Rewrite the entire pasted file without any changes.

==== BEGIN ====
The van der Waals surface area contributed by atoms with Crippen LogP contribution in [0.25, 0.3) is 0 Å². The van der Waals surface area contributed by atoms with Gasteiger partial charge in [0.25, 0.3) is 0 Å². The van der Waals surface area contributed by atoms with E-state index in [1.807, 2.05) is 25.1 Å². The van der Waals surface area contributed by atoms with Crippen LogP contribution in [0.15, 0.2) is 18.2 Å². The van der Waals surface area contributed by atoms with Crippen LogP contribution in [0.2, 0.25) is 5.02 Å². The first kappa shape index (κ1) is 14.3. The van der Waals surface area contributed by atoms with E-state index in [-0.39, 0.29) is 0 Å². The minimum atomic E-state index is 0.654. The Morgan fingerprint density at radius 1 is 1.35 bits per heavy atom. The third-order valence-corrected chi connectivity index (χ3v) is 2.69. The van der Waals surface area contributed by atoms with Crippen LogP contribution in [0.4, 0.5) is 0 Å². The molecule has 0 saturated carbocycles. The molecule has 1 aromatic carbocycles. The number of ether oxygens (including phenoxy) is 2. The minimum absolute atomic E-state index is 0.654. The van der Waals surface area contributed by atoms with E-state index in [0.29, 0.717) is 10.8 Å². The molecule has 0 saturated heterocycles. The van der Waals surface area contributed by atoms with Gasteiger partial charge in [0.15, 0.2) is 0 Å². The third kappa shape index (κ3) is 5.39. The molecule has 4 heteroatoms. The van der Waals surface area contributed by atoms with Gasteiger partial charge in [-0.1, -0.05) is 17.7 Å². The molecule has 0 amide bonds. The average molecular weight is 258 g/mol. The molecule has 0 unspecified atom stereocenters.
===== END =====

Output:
The van der Waals surface area contributed by atoms with Crippen LogP contribution in [0.25, 0.3) is 0 Å². The van der Waals surface area contributed by atoms with Gasteiger partial charge in [0.25, 0.3) is 0 Å². The van der Waals surface area contributed by atoms with E-state index in [1.807, 2.05) is 25.1 Å². The van der Waals surface area contributed by atoms with Crippen LogP contribution in [0.15, 0.2) is 18.2 Å². The van der Waals surface area contributed by atoms with Crippen LogP contribution in [0.2, 0.25) is 5.02 Å². The first kappa shape index (κ1) is 14.3. The van der Waals surface area contributed by atoms with E-state index in [-0.39, 0.29) is 0 Å². The minimum atomic E-state index is 0.654. The Morgan fingerprint density at radius 1 is 1.35 bits per heavy atom. The third-order valence-corrected chi connectivity index (χ3v) is 2.69. The van der Waals surface area contributed by atoms with Crippen LogP contribution in [0.4, 0.5) is 0 Å². The molecule has 0 saturated carbocycles. The molecule has 1 aromatic carbocycles. The number of ether oxygens (including phenoxy) is 2. The minimum absolute atomic E-state index is 0.654. The van der Waals surface area contributed by atoms with E-state index in [0.29, 0.717) is 10.8 Å². The molecule has 0 saturated heterocycles. The van der Waals surface area contributed by atoms with Gasteiger partial charge in [0.15, 0.2) is 0 Å². The third kappa shape index (κ3) is 5.39. The molecule has 4 heteroatoms. The van der Waals surface area contributed by atoms with Gasteiger partial charge in [-0.1, -0.05) is 17.7 Å². The molecule has 0 amide bonds. The average molecular weight is 258 g/mol. The molecule has 0 unspecified atom stereocenters.